Everyone wants to talk about Cole Hamels, and the Texas Rangers are doing more than just talking about him. They sent long-time scout Don Welke to Colorado over the weekend to watch Hamels make his start against the Rockies.
The result of which would make any scout, Welke included, head back to their respective ownership groups with a resounding “go get that guy.”
If the Rangers didn’t have a need in the starting rotation, they wouldn’t be putting a lot of time, effort and resources into scouting him. Say what you want about “they’re doing their due diligence,” this is a completely different scenario than just watching a certain player because you might have interest in him.
Where it stands at this moment, Hamels is at the top of the Rangers wish list. He is option A, B, C, D and ever other letter in the alphabet.
I’ve said this before, and I’ll continue to say it until I’m blue in the face: Where the Rangers stand right now, they aren’t good enough to win the World Series. I’ll even go one step further: I don’t think they’re good enough to even get there.
Let’s assume for a minute the Rangers ended the season as the AL West champions, and they head to the first round of the playoffs with Matt Harrison at the top of the playoff rotation followed by Colby Lewis and then Yu Darvish.
Put those three up against the likes of what the Chicago White Sox can run out, or maybe even the Rays, who Texas has faced in the first round of the playoffs in each of the last two years. Do you really think this team can win two out of three?
I don’t believe they can, and I think the Rangers know that as well. They know what kind of return the Phillies will want for Hamels. If they didn’t think this team needed that kind of shot in the arm, why waste time sending scouts to each of his starts?
Again, let’s not go with the “due diligence” argument. I think this scenario is well past scouting him just because they can and should.
There isn’t one Rangers fan who will argue this particular left-hander doesn’t make this team better. They also won’t argue that bringing in a guy like Hamels almost immediately puts this team in the driver’s seat, not only in the AL West but also for the American League as a whole.
That’s what kind of impact a guy like this can make on a team like the Texas Rangers and the front office knows it.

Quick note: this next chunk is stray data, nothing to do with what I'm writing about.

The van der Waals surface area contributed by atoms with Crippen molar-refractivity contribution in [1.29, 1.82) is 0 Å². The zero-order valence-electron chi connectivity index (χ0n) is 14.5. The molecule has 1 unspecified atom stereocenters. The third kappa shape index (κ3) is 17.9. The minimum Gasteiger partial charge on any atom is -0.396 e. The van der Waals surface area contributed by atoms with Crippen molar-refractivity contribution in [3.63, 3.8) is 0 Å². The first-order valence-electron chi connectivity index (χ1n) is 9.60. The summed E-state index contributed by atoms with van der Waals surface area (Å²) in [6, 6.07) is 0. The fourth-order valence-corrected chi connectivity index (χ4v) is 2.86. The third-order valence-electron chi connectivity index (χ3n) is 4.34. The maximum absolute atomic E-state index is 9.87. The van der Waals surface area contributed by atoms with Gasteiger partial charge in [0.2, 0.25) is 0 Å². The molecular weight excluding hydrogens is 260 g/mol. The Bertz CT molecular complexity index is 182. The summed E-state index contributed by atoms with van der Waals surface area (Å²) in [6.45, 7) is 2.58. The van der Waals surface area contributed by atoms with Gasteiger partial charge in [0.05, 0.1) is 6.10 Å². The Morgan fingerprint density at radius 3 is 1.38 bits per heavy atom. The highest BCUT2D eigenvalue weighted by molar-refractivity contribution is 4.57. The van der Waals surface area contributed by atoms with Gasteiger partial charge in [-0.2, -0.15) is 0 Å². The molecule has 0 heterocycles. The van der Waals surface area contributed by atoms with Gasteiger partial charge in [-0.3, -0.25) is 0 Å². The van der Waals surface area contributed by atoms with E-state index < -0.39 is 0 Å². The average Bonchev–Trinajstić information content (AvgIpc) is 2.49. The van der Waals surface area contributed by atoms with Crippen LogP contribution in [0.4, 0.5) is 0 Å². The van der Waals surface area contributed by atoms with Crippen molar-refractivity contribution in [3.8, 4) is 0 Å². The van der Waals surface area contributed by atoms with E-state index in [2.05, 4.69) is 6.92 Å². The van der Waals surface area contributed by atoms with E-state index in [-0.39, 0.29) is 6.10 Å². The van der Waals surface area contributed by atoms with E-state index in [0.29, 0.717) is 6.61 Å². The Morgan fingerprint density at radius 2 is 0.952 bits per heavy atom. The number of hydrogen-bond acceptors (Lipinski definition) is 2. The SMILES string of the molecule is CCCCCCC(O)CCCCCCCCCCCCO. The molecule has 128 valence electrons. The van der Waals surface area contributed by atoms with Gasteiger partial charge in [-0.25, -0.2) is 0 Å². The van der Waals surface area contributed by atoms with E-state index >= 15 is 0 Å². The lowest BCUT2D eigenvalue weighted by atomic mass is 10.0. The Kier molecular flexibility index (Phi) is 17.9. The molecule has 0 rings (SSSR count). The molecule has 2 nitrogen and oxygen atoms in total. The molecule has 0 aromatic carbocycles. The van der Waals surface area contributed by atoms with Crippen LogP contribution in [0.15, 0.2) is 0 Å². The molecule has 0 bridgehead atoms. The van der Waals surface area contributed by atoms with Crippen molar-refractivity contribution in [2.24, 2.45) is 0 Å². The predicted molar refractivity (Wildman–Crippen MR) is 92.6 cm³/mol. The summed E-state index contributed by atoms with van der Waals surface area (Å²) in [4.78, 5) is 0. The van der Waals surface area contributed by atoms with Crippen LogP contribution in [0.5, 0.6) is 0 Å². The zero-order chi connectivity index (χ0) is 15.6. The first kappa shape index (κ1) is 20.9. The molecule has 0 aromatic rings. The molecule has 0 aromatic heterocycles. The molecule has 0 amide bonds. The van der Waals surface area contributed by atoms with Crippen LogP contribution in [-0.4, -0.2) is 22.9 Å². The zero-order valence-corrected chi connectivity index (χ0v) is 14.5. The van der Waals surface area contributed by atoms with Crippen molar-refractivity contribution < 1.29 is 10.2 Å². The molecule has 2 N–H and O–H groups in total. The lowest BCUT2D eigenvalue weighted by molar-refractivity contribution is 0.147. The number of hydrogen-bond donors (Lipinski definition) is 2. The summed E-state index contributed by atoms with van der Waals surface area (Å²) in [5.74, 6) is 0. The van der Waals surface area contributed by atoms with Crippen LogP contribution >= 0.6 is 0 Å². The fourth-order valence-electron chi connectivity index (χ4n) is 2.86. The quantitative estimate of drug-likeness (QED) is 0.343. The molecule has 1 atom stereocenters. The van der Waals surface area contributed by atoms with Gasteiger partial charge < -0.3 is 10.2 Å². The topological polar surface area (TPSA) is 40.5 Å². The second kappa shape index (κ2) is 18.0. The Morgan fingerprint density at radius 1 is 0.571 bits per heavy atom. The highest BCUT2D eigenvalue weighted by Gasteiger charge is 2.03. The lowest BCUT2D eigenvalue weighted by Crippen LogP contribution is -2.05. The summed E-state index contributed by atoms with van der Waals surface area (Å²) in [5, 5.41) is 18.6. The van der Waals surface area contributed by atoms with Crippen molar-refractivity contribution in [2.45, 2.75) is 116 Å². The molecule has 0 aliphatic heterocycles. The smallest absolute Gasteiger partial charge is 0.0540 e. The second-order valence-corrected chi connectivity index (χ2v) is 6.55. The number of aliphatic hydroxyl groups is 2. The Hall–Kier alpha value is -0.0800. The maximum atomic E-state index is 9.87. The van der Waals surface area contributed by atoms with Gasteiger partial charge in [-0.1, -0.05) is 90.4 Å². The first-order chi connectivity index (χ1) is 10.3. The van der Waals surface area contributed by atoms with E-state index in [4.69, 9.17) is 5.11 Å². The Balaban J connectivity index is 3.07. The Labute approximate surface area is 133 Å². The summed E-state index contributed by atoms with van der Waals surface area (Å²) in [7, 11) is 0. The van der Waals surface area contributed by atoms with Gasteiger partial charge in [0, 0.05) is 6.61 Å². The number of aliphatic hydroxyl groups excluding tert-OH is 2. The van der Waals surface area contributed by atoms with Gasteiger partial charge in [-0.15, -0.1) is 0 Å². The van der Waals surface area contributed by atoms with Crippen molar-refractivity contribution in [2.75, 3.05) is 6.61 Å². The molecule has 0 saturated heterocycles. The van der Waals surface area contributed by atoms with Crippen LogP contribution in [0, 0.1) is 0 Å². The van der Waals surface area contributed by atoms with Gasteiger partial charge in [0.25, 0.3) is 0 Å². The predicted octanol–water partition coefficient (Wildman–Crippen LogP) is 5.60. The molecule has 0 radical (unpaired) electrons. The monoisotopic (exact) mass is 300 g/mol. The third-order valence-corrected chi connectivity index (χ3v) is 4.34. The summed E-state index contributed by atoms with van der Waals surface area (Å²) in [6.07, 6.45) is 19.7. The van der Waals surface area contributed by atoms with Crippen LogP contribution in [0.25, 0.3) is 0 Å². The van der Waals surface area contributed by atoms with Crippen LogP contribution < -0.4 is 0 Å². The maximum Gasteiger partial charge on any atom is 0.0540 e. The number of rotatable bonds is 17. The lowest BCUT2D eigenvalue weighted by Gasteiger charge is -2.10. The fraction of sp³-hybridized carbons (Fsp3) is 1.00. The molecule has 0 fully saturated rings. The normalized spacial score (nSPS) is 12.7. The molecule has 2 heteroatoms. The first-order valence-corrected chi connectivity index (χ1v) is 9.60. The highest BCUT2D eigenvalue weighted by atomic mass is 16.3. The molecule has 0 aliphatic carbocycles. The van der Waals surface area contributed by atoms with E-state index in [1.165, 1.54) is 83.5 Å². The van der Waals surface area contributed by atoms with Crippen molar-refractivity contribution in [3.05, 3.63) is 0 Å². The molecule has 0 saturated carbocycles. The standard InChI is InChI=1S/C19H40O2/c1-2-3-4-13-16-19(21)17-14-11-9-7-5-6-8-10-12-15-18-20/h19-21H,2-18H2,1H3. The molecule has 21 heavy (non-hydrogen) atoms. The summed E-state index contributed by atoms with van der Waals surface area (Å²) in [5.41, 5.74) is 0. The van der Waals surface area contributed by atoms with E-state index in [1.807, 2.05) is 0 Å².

The biggest question: What is this team is willing to give up to get a deal done before the July 31 deadline? Most will assume, and correctly so, Texas needs to put Mike Olt, one of the best prospects in the Texas farm system, in the deal, but they’ll have to go well beyond him.
There is still the question of whether or not the Philadelphia Phillies will be able to work out a long-term deal for their young pitcher before they have to put the “For Sale” sign up on his locker. According to some reports floating around, the deal could be in the neighborhood of six-years and anywhere between $22 million and $26 million per season. A handsome offer if the Phillies decide to put it on the table.
Hamels himself has been quoted as saying he’d want to sign back with the Phillies even if he’s traded.
However, you put a guy like that on a team like the Texas Rangers, and I can’t help but wonder if he doesn’t change his mind on where he wants to spend the next few years of his career. Are the Phillies really that close to winning anything? Sure, Hamels already has a World Series championship in his back pocket, but I don’t see how the Phillies could be closer to winning another championship than the Rangers are to winning their first.
There’s no question comfort level will play a factor on whether or not the left-hander will want to be back with players he’s familiar with; it might all depend on how the rest of this season plays out.
With just over two weeks to go before the trade deadline expires, the answer on Hamels could come over the next 48 to 72 hours. If he decides to sign the offer put in front of him from Philadelphia, the answer to our question, as to where the young man wants to be, will have been answered.
One might wonder why he wouldn’t want to test free agency for the first time in his career, if only for the experience of being wanted by multiple teams. But, for some players, it isn’t about seeing what your worth is on the open market. It might only be about being wanted by the team they are currently on.
Where Hamels himself stands is yet to be seen. The Rangers are patiently waiting just like everyone else.